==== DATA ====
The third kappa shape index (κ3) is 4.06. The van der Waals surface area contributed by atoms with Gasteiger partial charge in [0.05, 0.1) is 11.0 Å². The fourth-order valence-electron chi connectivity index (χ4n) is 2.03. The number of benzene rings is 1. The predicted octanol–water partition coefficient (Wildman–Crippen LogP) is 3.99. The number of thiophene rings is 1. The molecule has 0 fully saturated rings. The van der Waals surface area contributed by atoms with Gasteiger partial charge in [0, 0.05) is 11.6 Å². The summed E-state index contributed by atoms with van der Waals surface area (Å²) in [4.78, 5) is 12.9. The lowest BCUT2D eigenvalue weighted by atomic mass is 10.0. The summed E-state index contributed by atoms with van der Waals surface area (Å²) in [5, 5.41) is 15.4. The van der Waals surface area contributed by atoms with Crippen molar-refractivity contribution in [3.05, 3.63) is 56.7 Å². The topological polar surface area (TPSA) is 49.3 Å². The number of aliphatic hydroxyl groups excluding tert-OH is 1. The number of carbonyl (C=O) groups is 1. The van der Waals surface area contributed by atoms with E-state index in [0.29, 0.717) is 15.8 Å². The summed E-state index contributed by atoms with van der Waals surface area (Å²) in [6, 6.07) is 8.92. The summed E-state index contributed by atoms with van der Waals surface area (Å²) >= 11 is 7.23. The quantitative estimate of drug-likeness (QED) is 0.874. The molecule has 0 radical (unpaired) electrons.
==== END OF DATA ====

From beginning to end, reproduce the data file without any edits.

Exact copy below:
The third kappa shape index (κ3) is 4.06. The van der Waals surface area contributed by atoms with Gasteiger partial charge in [0.05, 0.1) is 11.0 Å². The fourth-order valence-electron chi connectivity index (χ4n) is 2.03. The number of benzene rings is 1. The predicted octanol–water partition coefficient (Wildman–Crippen LogP) is 3.99. The number of thiophene rings is 1. The molecule has 0 fully saturated rings. The van der Waals surface area contributed by atoms with Gasteiger partial charge in [0, 0.05) is 11.6 Å². The summed E-state index contributed by atoms with van der Waals surface area (Å²) in [4.78, 5) is 12.9. The lowest BCUT2D eigenvalue weighted by atomic mass is 10.0. The summed E-state index contributed by atoms with van der Waals surface area (Å²) in [5, 5.41) is 15.4. The van der Waals surface area contributed by atoms with Crippen molar-refractivity contribution in [3.05, 3.63) is 56.7 Å². The topological polar surface area (TPSA) is 49.3 Å². The number of aliphatic hydroxyl groups excluding tert-OH is 1. The number of carbonyl (C=O) groups is 1. The van der Waals surface area contributed by atoms with E-state index in [0.29, 0.717) is 15.8 Å². The summed E-state index contributed by atoms with van der Waals surface area (Å²) in [6, 6.07) is 8.92. The summed E-state index contributed by atoms with van der Waals surface area (Å²) >= 11 is 7.23. The quantitative estimate of drug-likeness (QED) is 0.874. The molecule has 0 radical (unpaired) electrons.